Guest Blog: Why I Chose a Public Charter School for my Son

Posted on March 08, 2017

I was so happy that my sister, Shannon Wallace-Taylor, introduced charter schools to me. Between us, we have five children attending public charter schools, but I want to tell you about my son, Kentrell Thomas, and what a difference Magnolia Montessori for All has made in his life and mine.

Kentrell-242x300.jpg                                                       Kentrell Thomas with his sisters and cousins

From kindergarten through third grade, Kentrell attended the local elementary school across the street from my home. I would receive reports from the school that Kentrell had behavior problems, he was bullied by other students, and he was struggling academically. I went to the school time after time, asking for help but Kentrell didn’t receive the assistance he needed in order to learn.

Because of his behavior issues, we went to a doctor for an evaluation and he was placed on medication for ADHD at age six. All of the teachers at school were glad that he began taking medication because it resulted in him being quiet. However quiet he was, Kentrell was in a zombie-like state and he certainly was not learning. I was fed up with the local school, however conveniently located it was to our home. This was a consideration for my husband and I since managing multiple schedules for each child is challenging as working parents.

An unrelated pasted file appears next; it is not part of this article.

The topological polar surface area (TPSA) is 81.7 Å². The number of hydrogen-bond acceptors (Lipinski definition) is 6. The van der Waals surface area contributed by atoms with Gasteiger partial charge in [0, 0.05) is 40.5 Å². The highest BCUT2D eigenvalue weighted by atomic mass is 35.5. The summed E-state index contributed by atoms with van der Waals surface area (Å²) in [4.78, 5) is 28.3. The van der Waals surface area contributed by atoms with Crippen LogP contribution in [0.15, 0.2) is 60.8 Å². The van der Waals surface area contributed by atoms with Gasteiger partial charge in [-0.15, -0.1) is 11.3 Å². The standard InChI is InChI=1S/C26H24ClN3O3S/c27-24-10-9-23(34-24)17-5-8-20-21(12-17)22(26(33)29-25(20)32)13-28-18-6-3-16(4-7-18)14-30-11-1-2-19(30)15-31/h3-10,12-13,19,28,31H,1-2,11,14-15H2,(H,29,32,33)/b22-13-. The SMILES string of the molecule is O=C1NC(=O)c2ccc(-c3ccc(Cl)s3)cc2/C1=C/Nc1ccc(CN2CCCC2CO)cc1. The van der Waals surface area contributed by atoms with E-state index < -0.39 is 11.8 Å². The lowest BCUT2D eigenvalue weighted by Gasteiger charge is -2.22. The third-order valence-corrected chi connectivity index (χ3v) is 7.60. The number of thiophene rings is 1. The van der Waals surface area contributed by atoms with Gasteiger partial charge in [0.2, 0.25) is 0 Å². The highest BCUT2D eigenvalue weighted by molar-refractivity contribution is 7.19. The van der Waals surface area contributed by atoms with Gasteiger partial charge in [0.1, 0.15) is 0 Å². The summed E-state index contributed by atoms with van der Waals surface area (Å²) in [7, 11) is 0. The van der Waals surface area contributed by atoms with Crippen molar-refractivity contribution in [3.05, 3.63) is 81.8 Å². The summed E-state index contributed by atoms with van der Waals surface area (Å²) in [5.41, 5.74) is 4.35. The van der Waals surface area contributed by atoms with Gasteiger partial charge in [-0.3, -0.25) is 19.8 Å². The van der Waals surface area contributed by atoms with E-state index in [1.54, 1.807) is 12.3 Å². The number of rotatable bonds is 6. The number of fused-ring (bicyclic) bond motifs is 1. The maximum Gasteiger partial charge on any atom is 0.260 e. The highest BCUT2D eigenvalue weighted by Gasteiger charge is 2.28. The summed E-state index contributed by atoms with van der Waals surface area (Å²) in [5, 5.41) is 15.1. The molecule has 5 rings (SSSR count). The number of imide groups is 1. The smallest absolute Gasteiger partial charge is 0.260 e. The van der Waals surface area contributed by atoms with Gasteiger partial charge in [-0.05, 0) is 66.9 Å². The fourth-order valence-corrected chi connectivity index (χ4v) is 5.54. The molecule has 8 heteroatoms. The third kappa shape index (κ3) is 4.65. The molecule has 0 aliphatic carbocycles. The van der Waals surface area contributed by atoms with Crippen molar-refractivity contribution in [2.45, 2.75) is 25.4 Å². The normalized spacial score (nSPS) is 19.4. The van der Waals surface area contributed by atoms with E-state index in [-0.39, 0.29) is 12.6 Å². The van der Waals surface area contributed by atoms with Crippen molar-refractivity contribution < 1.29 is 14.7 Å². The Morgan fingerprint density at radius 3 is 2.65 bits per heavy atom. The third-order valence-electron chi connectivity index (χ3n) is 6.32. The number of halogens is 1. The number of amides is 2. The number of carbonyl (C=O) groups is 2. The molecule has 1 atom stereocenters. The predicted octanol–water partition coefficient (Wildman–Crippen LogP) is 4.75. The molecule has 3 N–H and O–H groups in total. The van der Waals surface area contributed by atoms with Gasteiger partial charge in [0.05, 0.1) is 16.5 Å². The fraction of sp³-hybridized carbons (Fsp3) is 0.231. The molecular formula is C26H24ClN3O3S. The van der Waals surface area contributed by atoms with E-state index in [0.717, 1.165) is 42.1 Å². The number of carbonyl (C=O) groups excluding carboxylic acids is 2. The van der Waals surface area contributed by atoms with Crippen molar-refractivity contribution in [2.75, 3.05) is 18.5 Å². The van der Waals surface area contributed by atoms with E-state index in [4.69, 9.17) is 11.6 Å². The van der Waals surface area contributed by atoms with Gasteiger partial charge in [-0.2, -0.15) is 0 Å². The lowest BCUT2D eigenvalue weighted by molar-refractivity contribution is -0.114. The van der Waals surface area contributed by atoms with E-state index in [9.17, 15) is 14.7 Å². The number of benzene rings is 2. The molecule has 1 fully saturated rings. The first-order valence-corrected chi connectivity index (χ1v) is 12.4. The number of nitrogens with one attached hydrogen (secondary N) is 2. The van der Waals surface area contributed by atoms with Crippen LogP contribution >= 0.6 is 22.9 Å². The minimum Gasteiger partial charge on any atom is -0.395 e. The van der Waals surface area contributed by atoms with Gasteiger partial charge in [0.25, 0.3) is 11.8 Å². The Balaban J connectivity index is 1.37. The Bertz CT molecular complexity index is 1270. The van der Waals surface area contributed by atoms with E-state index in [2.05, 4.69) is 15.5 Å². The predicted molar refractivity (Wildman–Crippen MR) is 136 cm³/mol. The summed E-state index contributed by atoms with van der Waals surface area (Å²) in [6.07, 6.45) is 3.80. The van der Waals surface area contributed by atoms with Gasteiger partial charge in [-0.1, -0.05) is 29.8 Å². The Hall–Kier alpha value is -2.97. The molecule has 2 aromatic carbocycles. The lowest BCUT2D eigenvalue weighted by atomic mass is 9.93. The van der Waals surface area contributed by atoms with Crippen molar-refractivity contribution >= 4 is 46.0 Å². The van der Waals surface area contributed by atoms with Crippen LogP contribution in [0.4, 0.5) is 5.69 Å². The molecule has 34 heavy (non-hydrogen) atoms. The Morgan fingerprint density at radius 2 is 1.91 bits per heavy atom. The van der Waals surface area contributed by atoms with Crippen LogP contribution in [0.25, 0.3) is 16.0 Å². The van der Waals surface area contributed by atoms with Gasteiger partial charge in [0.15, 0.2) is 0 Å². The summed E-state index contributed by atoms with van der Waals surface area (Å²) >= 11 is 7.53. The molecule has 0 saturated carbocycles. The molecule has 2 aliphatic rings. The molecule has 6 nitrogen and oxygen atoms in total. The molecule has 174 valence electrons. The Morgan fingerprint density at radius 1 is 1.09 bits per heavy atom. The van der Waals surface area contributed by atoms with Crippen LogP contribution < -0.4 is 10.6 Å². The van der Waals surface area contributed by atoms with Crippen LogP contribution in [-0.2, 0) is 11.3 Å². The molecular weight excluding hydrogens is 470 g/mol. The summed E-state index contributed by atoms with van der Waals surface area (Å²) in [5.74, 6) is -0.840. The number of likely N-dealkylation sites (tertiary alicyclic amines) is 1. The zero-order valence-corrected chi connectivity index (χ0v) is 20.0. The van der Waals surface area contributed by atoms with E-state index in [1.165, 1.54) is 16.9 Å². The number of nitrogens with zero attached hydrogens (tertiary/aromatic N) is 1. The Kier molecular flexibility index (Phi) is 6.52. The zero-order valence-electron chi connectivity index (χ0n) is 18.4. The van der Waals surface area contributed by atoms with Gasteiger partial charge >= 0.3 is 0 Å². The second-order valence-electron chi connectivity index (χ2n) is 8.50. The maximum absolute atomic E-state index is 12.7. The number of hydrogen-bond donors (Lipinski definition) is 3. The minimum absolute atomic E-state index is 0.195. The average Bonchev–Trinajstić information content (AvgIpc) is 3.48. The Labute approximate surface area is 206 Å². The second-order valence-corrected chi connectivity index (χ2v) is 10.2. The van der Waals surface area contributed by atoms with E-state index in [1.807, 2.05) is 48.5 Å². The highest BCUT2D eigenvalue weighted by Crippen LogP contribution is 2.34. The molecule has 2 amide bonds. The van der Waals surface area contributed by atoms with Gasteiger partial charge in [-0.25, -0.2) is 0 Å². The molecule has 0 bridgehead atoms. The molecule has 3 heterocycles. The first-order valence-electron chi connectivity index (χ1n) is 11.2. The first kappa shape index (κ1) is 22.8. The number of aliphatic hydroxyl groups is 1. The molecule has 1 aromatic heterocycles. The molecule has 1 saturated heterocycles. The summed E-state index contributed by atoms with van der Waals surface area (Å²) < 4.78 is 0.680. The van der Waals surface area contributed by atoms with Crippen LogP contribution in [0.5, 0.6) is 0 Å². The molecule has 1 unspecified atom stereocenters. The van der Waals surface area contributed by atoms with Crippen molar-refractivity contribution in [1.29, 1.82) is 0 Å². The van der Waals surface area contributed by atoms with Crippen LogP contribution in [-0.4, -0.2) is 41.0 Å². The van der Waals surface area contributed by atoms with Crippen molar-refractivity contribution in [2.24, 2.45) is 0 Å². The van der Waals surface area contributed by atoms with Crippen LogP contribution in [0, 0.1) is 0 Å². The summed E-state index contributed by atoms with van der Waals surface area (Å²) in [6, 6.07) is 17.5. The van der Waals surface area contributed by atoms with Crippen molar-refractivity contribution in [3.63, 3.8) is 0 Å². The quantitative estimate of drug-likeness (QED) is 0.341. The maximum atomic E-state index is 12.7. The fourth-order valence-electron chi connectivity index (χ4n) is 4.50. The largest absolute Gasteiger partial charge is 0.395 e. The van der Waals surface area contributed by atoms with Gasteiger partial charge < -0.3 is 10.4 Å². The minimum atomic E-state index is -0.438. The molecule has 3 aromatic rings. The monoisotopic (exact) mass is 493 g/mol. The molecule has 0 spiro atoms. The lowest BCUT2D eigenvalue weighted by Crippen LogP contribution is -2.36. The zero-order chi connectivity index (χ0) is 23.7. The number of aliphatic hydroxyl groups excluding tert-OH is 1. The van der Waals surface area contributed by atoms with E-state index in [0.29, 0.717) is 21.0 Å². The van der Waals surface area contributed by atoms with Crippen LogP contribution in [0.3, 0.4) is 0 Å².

At the recommendation from a church friend, I began looking into Montessori schools. One campus charged tuition, but then there was Magnolia Montessori for All, which is a public charter school that is tuition-free. After taking a tour and visiting with the principal, I knew this was the right fit for Kentrell. However, the principal said there was a waiting list. Eventually, Kentrell and my youngest daughter were admitted.

This year, Kentrell is in the fourth grade and he is thriving at Magnolia. Two months after he arrived at Magnolia, he stopped taking medication to treat ADHD and he is doing well with the help of other medication and his teacher. When he arrived, he was essentially illiterate and unsociable. Since he has been at Magnolia, he is now able to read at a second-grade reading level, and he is working on phonics to address a speech impediment. At home, he even teaches me math methods with beads and division, and I have an accounting degree! With the Montessori Method of learning, he is able to go at his own pace. Kentrell said to me, “I always wanted to be like my sister, Mia, and cousin, Mya, always reading and now I can! Magnolia rules!”

He is also friends with every child in his class and has become sociable, even joining a baseball team. Kentrell tells me, “My school community is now my family!” He loves his teachers, Ms. Alex, Ms. Amber, and Ms. Katie, and I have a wonderful working relationship with all of his teachers and the principal. “My principal, Ms. Sara, knows all her kids and she greets us every morning by name with a smile,” Kentrell tells me. I am so thankful for this public charter school and know that it has changed my son’s life.

By Sharon Wallace-Thomas